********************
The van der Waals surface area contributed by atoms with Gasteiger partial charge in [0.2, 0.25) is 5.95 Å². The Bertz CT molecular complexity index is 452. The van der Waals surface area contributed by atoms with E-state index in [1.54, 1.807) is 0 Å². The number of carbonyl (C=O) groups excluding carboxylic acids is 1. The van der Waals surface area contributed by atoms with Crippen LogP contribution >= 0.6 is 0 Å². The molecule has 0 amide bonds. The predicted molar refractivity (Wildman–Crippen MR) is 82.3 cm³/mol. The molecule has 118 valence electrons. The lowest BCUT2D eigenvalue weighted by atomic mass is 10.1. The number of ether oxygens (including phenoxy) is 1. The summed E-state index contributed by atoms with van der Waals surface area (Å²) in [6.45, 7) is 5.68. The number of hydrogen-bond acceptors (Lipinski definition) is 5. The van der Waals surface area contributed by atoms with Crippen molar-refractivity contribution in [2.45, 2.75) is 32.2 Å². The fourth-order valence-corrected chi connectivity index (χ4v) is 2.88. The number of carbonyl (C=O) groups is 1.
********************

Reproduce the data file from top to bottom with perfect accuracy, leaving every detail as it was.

The van der Waals surface area contributed by atoms with Gasteiger partial charge in [0.2, 0.25) is 5.95 Å². The Bertz CT molecular complexity index is 452. The van der Waals surface area contributed by atoms with E-state index in [1.54, 1.807) is 0 Å². The number of carbonyl (C=O) groups excluding carboxylic acids is 1. The van der Waals surface area contributed by atoms with Crippen LogP contribution >= 0.6 is 0 Å². The molecule has 0 amide bonds. The predicted molar refractivity (Wildman–Crippen MR) is 82.3 cm³/mol. The molecule has 118 valence electrons. The lowest BCUT2D eigenvalue weighted by atomic mass is 10.1. The number of ether oxygens (including phenoxy) is 1. The summed E-state index contributed by atoms with van der Waals surface area (Å²) in [6.45, 7) is 5.68. The number of hydrogen-bond acceptors (Lipinski definition) is 5. The van der Waals surface area contributed by atoms with Crippen molar-refractivity contribution in [2.45, 2.75) is 32.2 Å². The fourth-order valence-corrected chi connectivity index (χ4v) is 2.88. The number of carbonyl (C=O) groups is 1.